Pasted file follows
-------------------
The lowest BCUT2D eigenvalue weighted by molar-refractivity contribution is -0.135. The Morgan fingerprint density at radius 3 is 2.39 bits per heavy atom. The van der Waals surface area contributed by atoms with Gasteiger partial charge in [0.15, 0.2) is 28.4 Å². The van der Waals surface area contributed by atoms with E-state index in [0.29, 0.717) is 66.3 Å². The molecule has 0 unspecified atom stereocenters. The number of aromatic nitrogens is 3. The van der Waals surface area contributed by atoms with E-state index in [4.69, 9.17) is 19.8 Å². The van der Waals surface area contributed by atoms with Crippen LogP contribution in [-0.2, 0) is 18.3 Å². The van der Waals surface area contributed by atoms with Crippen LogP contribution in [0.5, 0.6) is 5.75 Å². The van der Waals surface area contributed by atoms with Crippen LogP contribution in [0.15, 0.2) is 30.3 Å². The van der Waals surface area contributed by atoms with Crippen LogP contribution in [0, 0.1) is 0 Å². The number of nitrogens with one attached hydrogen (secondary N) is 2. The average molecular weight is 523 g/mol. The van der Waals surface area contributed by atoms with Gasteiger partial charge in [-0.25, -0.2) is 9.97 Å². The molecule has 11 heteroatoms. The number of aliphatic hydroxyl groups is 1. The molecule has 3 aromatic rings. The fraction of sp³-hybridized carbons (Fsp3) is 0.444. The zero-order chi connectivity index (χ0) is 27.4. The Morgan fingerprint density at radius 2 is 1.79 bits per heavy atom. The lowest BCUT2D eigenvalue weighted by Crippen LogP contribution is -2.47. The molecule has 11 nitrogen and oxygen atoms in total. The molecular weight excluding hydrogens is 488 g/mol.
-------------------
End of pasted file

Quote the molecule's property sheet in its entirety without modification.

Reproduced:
The lowest BCUT2D eigenvalue weighted by molar-refractivity contribution is -0.135. The Morgan fingerprint density at radius 3 is 2.39 bits per heavy atom. The van der Waals surface area contributed by atoms with Gasteiger partial charge in [0.15, 0.2) is 28.4 Å². The van der Waals surface area contributed by atoms with E-state index in [0.29, 0.717) is 66.3 Å². The molecule has 0 unspecified atom stereocenters. The number of aromatic nitrogens is 3. The van der Waals surface area contributed by atoms with E-state index in [4.69, 9.17) is 19.8 Å². The van der Waals surface area contributed by atoms with Crippen LogP contribution in [-0.2, 0) is 18.3 Å². The van der Waals surface area contributed by atoms with Crippen LogP contribution in [0.5, 0.6) is 5.75 Å². The van der Waals surface area contributed by atoms with Crippen LogP contribution in [0.15, 0.2) is 30.3 Å². The van der Waals surface area contributed by atoms with Crippen LogP contribution in [0, 0.1) is 0 Å². The number of nitrogens with one attached hydrogen (secondary N) is 2. The average molecular weight is 523 g/mol. The van der Waals surface area contributed by atoms with Gasteiger partial charge in [-0.25, -0.2) is 9.97 Å². The molecule has 11 heteroatoms. The number of aliphatic hydroxyl groups is 1. The molecule has 3 aromatic rings. The fraction of sp³-hybridized carbons (Fsp3) is 0.444. The zero-order chi connectivity index (χ0) is 27.4. The Morgan fingerprint density at radius 2 is 1.79 bits per heavy atom. The lowest BCUT2D eigenvalue weighted by Crippen LogP contribution is -2.47. The molecule has 11 nitrogen and oxygen atoms in total. The molecular weight excluding hydrogens is 488 g/mol.